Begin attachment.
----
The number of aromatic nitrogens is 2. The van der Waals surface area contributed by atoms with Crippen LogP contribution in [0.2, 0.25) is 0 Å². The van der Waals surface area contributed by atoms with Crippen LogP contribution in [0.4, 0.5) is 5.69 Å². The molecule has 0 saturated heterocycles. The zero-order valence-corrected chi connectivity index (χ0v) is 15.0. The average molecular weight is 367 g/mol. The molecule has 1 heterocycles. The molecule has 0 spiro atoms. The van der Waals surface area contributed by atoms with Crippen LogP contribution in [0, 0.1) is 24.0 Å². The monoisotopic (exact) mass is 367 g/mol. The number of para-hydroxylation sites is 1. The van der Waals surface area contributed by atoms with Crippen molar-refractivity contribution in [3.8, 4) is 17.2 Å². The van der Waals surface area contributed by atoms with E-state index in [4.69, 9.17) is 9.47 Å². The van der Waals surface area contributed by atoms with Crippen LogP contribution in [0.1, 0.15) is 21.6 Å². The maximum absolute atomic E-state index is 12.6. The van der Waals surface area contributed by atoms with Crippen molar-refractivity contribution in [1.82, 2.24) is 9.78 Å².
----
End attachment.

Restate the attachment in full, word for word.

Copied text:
The number of aromatic nitrogens is 2. The van der Waals surface area contributed by atoms with Crippen LogP contribution in [0.2, 0.25) is 0 Å². The van der Waals surface area contributed by atoms with Crippen LogP contribution in [0.4, 0.5) is 5.69 Å². The molecule has 0 saturated heterocycles. The zero-order valence-corrected chi connectivity index (χ0v) is 15.0. The average molecular weight is 367 g/mol. The molecule has 1 heterocycles. The molecule has 0 spiro atoms. The van der Waals surface area contributed by atoms with Crippen LogP contribution in [0, 0.1) is 24.0 Å². The monoisotopic (exact) mass is 367 g/mol. The number of para-hydroxylation sites is 1. The van der Waals surface area contributed by atoms with Crippen molar-refractivity contribution in [3.8, 4) is 17.2 Å². The van der Waals surface area contributed by atoms with E-state index in [4.69, 9.17) is 9.47 Å². The van der Waals surface area contributed by atoms with Crippen LogP contribution in [0.1, 0.15) is 21.6 Å². The maximum absolute atomic E-state index is 12.6. The van der Waals surface area contributed by atoms with Crippen molar-refractivity contribution in [1.82, 2.24) is 9.78 Å².